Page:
CP Rail wreck: is hiding the facts an ethical approach?

On Sunday June 3 a CP Rail freight train wrecked on a trestle over the Wanapitei River in northern Ontario. Twelve boxcars went into the river. CP Rail states that the spill involves “no materials or products of concern to the public or environment”.

English language media reports from the area state that the cars were carrying consumer goods. French language media reported that the train was carrying household cleaning products, not exactly something that is environmentally harmless when released in bulk into a river. The Sudbury & District Health Unit has issued a drinking water advisory for residents who draw their water from the Wanapitei River downriver from the train wreck, saying that chemicals contained on the train could be harmful if ingested. If the chemicals are potentially harmful to humans, what will they do to wildlife?

Who does one believe?

There are few consumer goods that, if dumped into a river, would not cause at least some water pollution. Even toasters, if dumped into a river with slight acidity, might quickly increase lead levels in the river. [We picked toasters not because we have any information that a bunch of toasters went into the river but because one of the containers carries a rather visible Canadian Tire logo.] Very few consumer products would cause no pollution when dumped into a river. If the French language media is correct and the boxcars included household cleaning products, then the risk to wildlife and aquatic species is very real. Even the oil from the wheel bearings could be harmful to birds and aquatic species. If the Health Unit is right and the water in the river is now and for the time being unfit for human consumption, then CP Rail has a potentially serious environmental disaster on its hands.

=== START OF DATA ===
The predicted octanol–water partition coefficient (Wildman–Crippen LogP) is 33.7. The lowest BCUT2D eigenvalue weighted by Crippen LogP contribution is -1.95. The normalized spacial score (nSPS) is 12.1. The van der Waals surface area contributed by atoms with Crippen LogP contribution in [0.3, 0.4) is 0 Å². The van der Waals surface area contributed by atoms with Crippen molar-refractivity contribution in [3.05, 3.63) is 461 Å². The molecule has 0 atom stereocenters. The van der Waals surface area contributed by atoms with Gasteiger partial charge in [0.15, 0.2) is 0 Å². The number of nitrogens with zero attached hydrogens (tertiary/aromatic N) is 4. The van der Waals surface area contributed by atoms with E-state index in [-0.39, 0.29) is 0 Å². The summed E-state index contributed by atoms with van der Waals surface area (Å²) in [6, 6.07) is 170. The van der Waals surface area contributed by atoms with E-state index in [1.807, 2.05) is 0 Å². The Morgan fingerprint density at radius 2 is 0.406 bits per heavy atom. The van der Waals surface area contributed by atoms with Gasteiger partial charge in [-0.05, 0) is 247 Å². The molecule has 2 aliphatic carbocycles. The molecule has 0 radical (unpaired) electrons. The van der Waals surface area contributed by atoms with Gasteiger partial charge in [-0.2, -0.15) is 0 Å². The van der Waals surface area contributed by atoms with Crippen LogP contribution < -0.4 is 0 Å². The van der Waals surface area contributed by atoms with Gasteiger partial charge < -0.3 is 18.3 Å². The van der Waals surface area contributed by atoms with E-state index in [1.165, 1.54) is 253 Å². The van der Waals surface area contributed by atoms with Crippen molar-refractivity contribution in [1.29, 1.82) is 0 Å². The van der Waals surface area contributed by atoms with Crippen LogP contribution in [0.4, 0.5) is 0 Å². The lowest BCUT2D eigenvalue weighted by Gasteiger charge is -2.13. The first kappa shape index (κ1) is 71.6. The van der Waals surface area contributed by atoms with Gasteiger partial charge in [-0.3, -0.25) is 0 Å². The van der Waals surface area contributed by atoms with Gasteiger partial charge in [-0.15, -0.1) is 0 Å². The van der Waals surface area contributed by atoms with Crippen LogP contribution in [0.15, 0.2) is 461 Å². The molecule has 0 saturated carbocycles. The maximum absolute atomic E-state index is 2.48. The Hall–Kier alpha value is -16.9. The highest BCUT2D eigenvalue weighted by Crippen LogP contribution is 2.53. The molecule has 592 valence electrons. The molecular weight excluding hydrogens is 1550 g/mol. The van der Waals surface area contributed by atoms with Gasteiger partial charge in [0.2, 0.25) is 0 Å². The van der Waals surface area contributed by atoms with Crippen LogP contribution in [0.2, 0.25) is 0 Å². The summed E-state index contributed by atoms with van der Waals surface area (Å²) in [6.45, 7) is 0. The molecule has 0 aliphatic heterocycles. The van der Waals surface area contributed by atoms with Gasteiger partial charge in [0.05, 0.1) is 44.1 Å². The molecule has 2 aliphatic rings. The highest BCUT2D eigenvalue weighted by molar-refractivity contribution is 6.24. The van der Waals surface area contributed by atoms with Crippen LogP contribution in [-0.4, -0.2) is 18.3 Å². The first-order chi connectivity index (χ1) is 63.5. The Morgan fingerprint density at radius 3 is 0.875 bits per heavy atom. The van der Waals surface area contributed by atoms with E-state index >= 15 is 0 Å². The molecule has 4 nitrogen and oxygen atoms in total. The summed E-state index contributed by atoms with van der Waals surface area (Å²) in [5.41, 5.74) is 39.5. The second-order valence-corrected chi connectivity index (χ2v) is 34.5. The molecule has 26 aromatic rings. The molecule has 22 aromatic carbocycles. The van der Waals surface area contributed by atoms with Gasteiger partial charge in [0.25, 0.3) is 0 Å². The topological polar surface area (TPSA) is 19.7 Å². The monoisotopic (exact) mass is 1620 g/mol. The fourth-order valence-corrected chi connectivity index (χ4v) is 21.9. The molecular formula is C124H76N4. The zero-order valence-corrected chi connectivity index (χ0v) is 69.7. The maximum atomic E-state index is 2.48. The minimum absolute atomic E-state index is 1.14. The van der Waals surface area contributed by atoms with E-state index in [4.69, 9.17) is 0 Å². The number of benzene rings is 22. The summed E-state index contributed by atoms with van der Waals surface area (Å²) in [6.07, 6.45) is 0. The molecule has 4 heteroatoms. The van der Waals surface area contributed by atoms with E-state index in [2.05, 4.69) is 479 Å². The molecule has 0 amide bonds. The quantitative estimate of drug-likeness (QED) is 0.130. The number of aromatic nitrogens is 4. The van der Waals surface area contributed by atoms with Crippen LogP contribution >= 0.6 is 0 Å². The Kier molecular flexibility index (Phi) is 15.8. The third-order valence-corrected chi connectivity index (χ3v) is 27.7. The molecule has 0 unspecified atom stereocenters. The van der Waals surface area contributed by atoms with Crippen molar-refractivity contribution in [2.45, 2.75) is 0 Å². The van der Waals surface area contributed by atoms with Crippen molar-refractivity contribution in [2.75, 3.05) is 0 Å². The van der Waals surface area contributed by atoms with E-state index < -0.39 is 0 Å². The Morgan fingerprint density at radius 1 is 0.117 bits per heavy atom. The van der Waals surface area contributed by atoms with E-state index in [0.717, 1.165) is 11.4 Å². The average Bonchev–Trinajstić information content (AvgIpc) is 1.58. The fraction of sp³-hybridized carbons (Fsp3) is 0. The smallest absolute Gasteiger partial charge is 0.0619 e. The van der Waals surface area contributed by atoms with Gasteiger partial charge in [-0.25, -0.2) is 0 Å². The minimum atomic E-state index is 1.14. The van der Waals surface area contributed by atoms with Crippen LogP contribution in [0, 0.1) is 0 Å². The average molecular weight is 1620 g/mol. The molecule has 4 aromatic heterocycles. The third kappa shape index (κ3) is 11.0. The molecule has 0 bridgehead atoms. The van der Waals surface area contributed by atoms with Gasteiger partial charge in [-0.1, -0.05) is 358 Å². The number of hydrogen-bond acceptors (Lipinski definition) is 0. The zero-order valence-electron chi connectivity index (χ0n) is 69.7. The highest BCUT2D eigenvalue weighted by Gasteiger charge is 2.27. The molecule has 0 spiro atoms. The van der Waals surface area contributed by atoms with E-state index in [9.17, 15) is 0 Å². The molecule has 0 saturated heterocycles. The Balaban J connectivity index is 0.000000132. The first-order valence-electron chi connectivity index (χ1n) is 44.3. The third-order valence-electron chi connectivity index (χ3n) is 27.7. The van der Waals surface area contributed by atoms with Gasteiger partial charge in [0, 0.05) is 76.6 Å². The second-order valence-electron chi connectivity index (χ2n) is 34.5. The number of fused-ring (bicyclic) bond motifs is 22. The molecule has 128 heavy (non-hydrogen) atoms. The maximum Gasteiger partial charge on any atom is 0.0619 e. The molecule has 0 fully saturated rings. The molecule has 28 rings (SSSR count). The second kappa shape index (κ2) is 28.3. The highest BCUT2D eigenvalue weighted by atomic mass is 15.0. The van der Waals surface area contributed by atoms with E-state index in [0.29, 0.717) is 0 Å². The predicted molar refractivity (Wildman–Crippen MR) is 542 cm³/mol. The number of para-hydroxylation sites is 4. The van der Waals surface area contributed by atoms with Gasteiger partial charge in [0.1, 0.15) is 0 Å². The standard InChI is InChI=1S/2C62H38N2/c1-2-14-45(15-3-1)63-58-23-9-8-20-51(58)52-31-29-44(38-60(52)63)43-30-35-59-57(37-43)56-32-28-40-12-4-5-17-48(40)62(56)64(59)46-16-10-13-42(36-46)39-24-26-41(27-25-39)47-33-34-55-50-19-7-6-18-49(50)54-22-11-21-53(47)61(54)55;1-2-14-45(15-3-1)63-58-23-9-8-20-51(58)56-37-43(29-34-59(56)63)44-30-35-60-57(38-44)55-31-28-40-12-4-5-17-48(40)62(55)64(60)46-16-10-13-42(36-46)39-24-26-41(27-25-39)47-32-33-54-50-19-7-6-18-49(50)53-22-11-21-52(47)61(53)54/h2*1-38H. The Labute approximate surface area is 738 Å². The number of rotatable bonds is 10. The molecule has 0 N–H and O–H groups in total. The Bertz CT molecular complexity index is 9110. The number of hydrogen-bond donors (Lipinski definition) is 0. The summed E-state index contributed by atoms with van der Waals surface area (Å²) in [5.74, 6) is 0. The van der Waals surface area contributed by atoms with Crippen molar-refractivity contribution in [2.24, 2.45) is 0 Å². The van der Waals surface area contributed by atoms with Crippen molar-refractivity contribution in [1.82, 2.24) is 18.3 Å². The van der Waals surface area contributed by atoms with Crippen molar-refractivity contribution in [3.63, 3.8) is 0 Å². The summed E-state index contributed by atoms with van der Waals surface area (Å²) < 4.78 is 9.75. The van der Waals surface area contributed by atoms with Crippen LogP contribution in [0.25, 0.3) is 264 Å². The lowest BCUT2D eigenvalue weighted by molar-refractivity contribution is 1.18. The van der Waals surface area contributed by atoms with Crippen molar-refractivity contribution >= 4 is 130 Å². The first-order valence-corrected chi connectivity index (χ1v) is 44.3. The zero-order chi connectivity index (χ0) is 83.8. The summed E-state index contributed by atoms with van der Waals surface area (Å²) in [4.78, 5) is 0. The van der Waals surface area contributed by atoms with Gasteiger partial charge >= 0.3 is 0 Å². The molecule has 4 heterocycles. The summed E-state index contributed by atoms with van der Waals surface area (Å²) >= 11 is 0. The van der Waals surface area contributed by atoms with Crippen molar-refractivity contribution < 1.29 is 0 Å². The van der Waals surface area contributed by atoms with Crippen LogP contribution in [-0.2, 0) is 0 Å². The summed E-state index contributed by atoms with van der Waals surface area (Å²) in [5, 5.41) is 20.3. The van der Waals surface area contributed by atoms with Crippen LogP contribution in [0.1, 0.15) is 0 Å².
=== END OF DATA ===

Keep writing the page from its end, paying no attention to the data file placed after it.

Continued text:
GallonDaily believes that it is totally unacceptable that CP Rail will not disclose the exact contents of the containers that went into the river. If the Company does not know then it is reckless for hauling containers of unknown goods around the country. If it knows and will not tell, then it is nothing short of irresponsible. If it truly believes that the spilled materials pose no threat at all to human health and the environment then its in-house environmental expertise is either lacking expertise or is deliberately being sidelined.

One day the contents of those containers will almost certainly be brought to public attention. On that occasion we will let readers know who is right, who is wrong, and who is lying.

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